Such is the challenge, among others, of Raherimasoandro Andriamamonjy, the (Christian) president of the Club Shalom of Madagascar. Héry, as he is more familiarly known, strives to unite all friends of Israel regardless of their doctrinal penchants.

Although the core of the (non-sectarian) Club Shalom consists of Malagasies who have had educational and development training in Israel, at the margins there is a struggle between rabbinic and Messianic Jews for legitimacy with respect to identification with the Jewish state. Only a former parliamentarian of Héry’s stature could resist such cross pressures and continue striving to federate the factions.

For my part, I wanted to engage those Malagasies who practice the type of Judaism that any Jew outside of Madagascar would recognize. That they, like many fellow islanders, claim descent from ancient Israelites is beside the point. More relevant is their practice and belief today, now that they have abandoned the Lutheran or Catholic religions (which they blame colonialism for having imposed).

“For many years, I explored many types of spirituality,” confides 55-year-old computer programmer and teacher Petoela. “I tried yoga, meditation, astrology. For some time I even followed the Professor Rabi from Israel [a notorious Malagasy kabbalistic guru] and was introduced to Torah and siddur by a Nazarite Christian Jew. But, for the last fi ve years, I have been in contact with rabbinic Judaism, studying true Torah and Jewish culture. There has been a great change in my life. Now, all my [spiritual] questions from before are answered. And the problems I had previously with my family – they are gone.”



A boy prays in Tubiyya’s synagogue;r (photo credit: WILLIAM F.S. MILES)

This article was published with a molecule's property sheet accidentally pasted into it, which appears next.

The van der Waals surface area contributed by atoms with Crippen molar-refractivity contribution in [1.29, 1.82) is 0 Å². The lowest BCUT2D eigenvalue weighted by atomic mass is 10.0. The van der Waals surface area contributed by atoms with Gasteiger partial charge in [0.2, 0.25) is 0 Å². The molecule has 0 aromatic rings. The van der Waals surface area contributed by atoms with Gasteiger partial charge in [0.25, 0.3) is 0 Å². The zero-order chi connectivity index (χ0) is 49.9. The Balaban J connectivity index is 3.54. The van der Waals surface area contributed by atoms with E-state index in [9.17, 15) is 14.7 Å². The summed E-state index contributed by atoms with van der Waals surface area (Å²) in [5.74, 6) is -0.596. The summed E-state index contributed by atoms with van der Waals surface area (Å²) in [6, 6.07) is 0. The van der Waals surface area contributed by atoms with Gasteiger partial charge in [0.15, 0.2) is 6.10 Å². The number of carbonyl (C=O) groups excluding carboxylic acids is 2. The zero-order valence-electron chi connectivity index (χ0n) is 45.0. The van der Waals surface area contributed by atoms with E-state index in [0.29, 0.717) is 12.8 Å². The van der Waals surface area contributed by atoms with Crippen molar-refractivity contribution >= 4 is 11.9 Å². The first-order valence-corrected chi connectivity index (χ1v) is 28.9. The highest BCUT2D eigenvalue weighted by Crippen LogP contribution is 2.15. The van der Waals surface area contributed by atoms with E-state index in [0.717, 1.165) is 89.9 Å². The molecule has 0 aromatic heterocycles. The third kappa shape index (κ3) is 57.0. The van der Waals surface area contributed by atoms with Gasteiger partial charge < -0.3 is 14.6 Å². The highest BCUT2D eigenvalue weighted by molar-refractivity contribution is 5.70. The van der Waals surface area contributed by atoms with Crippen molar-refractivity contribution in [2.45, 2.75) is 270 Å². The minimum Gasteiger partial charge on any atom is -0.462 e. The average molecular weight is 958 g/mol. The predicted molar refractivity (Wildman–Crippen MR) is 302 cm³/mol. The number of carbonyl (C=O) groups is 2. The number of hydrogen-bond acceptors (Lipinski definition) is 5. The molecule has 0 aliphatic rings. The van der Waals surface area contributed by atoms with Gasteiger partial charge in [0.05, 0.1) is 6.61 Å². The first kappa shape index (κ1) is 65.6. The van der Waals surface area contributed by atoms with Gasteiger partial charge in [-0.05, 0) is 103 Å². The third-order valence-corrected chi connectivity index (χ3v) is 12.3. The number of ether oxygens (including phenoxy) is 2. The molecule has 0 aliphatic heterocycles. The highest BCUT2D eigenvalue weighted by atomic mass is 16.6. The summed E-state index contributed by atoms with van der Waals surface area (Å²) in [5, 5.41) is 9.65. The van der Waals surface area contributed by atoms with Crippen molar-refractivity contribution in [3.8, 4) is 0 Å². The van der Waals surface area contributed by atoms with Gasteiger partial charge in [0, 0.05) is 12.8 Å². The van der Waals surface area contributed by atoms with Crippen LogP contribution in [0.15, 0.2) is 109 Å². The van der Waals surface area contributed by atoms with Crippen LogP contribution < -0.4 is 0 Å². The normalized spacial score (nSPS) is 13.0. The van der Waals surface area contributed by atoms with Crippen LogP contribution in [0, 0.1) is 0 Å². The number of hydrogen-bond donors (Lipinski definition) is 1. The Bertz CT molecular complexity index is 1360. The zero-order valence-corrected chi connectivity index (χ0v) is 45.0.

Everything has fallen into place. Petoela (born Jacques Robisoa) now teaches Hebrew language (with generous portions of gematria to reinforce the sacredness of the language) to a diligent group of 30-40 students on Sunday mornings.

Also teaching Sunday mornings, in a mixture of Malagasy and French (albeit at ELI, the English Language Institute), is Dayves, né Eric Yves. Founder and president of the organized Jewish community, Dayves is a charismatic leader in his mid-forties and famous throughout the island (the fourth largest in the world) for his cooking classes broadcast on national TV. Son of a famous musician, he also has immense talent as a singer in Malagasy and Hebrew.

A bit sheepishly, he admits having trained and preached as a pastor before abandoning mainline Protestantism and cultish Messianism for mainstream Judaism.

Dayves is also the delegate of Kulanu, an outreach group for Jews in remote parts of the globe and, as such, teaches the weekly conversion classes.

“It was while reading Jeremiah that I had a revelation,” Dayves shares. “Hashem’s covenant with his people – my people… At the time, my life, my family, was in crisis.

I realized that if I truly wished to repent, it is through teshuva. Judaism is a principle of life, and a source of faith. The true law is found in Torah.”

It is with Dayves that I took the weeklong road trip that enabled the both of us to see, for the fi rst time in our lives, lemurs in the wild. In the forests of Andasibe and Ranomafana, we accordingly said the shehecheyanu blessing and the prayer upon seeing a wonder of creation.

Most mysterious of the Malagasy way to Judaism is that of the hazan, the cantor, of Madagascar, Tubiyya, who has converted a room in his home into the one currently functioning synagogue on the island. Tubi, as he is called, is one of the few Jews I encountered in Malagasy who does not speak French. (Nor does he use smart phones or e-mail, I am told, as do all his co-religionists.) With Tubi more than any other Jew on the island, communication is a challenge. But not really. When Tubi opens his mouth to lead prayers, a miracle ensues.


Tubiyya, the cantor, seated on the floor of the synagogue in his home for prayer as is the custom, except for the amida (standing) prayer. (photo credit: WILLIAM F.S. MILES)


Out fl ows a Mizrahi-infl ected, spiritually transporting, mellifl uous Hebrew that would be the envy of any cantorial school candidate. This is his language. This, his davening, is Tubiyya’s way of communicating.

How did he learn it? How did this humble seller of knickknacks become such a master shaliach tzibur, a Jewish prayer leader, par excellence? Here, perhaps, lies the greatest of Malagasy secrets.


William F.S. Miles is professor of political science at Northeastern University in Boston and the former Stotsky Professor of Jewish Historical and Cultural Studies there. He is the author of ‘Jews of Nigeria: An Afro-Judaic Odyssey' and 'Afro-Judaic Encounters from Timbuktu to the Indian Ocean and Beyond.’